STERLING HEIGHTS, Mich. - The big SUV rolls on.
Five years ago, when gas hit $4 per gallon, auto industry analysts boldly predicted that enormous SUVs would vanish like the automobile tail fin.
On Thursday, General Motors is unveiling a completely redesigned lineup of its truck-based SUVs, three-ton behemoths that are still popular with drivers hauling around boats, campers and large families, or who like to sit high or feel safer in a heavy vehicle. The 2015 Chevrolet Tahoe and Suburban, GMC Yukon and Cadillac Escalade will hit showrooms in either late winter or early spring.
``There are some people, especially in our market, who want a product in that segment,'' says Ed Williamson, part-owner of two GMC and Cadillac dealerships near Miami, where people often use the V8-powered SUVs to tow boats to the ocean.
In recent years, buyers have flocked to crossovers, which are car-based sport utilities that are easier to drive, carry just as many people and get better gas mileage. Yet there's still a lucrative U.S. market for the truck-based SUVs, and GM controls more than 70 percent of it.
Americans bought more than 132,000 big SUVs from GM from January through August, compared with around 114,000 in the same period a year ago, even though the sticker price can top $50,000 and a fill-up can cost close to $100. With gas mileage around 17 mpg in city and highway driving, those fill-ups come more often than with many other vehicles.
GM executives aren't sure if this generation of SUVs will be its last. Government pollution limits and stricter fuel-economy requirements in the future could force the company's hand.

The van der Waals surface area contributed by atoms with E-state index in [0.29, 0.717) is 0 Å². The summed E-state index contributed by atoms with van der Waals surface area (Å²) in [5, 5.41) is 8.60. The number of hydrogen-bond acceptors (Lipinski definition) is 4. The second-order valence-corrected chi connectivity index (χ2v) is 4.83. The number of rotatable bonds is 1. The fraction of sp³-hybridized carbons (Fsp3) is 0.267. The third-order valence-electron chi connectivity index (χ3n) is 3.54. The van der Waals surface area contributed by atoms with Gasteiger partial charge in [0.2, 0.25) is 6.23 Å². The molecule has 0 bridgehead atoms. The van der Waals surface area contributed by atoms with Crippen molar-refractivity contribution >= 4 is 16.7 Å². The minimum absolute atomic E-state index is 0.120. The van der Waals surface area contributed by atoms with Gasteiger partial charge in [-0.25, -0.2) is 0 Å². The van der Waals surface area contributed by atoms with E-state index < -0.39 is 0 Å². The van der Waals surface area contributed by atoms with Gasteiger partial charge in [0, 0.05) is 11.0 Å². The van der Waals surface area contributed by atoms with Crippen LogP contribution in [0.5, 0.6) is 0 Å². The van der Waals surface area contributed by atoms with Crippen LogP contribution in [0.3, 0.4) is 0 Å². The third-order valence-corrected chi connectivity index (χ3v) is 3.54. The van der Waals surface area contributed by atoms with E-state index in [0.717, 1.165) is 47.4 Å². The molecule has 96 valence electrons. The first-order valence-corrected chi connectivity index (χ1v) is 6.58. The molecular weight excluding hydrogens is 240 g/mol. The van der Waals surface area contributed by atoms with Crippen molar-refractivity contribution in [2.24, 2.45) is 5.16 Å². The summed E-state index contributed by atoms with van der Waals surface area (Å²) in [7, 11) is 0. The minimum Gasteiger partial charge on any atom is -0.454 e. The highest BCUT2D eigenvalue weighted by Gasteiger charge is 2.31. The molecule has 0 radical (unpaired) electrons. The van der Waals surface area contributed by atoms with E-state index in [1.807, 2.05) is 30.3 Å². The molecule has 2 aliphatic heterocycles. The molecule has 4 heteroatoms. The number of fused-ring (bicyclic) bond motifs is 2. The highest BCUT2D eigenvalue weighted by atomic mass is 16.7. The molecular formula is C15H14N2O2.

ENTHRALLED WITH TRUCKS
The giant SUVs became the rage in the late 1990s. Gas mileage was of little concern with fuel at just over $1 per gallon.
Nissan and Toyota joined the market with the Armada and Sequoia SUVs, trying to take a piece of Detroit's action. By 2001, big SUV sales hit a record of just over 917,000, according to Ward's Automotive. The SUVs accounted for about 5 percent of all car sales that year, driven mostly by people who weren't going off-road or towing something.
``We were really in sort of a truck craze at that time,'' said Bill Visnic, senior analyst with the Edmunds.com auto website.
Sales were fairly stable until 2005, when gas spiked over $3 per gallon as hurricanes pounded Gulf Coast refineries. About the same time, companies figured out ways to put big people-haulers on car underpinnings. The new vehicles became quick hits.